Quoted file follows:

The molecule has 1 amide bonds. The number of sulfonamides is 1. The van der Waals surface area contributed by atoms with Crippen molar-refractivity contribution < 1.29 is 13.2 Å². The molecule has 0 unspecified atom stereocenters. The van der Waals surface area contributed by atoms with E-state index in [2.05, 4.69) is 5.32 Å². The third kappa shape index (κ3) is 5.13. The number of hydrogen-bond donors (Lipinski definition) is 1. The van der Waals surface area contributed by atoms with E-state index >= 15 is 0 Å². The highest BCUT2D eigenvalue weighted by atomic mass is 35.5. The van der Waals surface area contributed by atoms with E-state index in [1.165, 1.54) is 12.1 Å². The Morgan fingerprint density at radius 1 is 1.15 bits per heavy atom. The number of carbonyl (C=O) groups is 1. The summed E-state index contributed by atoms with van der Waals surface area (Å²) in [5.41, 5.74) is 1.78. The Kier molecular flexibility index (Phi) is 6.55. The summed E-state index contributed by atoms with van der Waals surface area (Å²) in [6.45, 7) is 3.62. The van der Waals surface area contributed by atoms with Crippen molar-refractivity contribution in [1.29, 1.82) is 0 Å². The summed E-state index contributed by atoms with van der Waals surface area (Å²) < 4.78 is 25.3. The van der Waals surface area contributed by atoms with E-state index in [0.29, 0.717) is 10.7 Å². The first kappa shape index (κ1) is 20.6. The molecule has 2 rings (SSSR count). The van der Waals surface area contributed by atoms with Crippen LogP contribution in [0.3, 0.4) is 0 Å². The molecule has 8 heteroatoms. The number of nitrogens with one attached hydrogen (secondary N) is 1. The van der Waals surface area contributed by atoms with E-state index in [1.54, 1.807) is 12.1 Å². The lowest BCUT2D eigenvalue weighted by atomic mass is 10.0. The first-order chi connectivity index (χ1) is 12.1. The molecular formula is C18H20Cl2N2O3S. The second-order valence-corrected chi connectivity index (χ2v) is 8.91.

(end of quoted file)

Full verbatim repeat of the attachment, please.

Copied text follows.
The molecule has 1 amide bonds. The number of sulfonamides is 1. The van der Waals surface area contributed by atoms with Crippen molar-refractivity contribution < 1.29 is 13.2 Å². The molecule has 0 unspecified atom stereocenters. The van der Waals surface area contributed by atoms with E-state index in [2.05, 4.69) is 5.32 Å². The third kappa shape index (κ3) is 5.13. The number of hydrogen-bond donors (Lipinski definition) is 1. The van der Waals surface area contributed by atoms with E-state index >= 15 is 0 Å². The highest BCUT2D eigenvalue weighted by atomic mass is 35.5. The van der Waals surface area contributed by atoms with E-state index in [1.165, 1.54) is 12.1 Å². The Morgan fingerprint density at radius 1 is 1.15 bits per heavy atom. The number of carbonyl (C=O) groups is 1. The summed E-state index contributed by atoms with van der Waals surface area (Å²) in [5.41, 5.74) is 1.78. The Kier molecular flexibility index (Phi) is 6.55. The summed E-state index contributed by atoms with van der Waals surface area (Å²) in [6.45, 7) is 3.62. The van der Waals surface area contributed by atoms with Crippen molar-refractivity contribution in [1.29, 1.82) is 0 Å². The summed E-state index contributed by atoms with van der Waals surface area (Å²) < 4.78 is 25.3. The van der Waals surface area contributed by atoms with E-state index in [0.29, 0.717) is 10.7 Å². The first kappa shape index (κ1) is 20.6. The molecule has 2 rings (SSSR count). The van der Waals surface area contributed by atoms with Crippen LogP contribution in [0.3, 0.4) is 0 Å². The molecule has 8 heteroatoms. The number of nitrogens with one attached hydrogen (secondary N) is 1. The van der Waals surface area contributed by atoms with E-state index in [1.54, 1.807) is 12.1 Å². The lowest BCUT2D eigenvalue weighted by atomic mass is 10.0. The first-order chi connectivity index (χ1) is 12.1. The molecular formula is C18H20Cl2N2O3S. The second-order valence-corrected chi connectivity index (χ2v) is 8.91.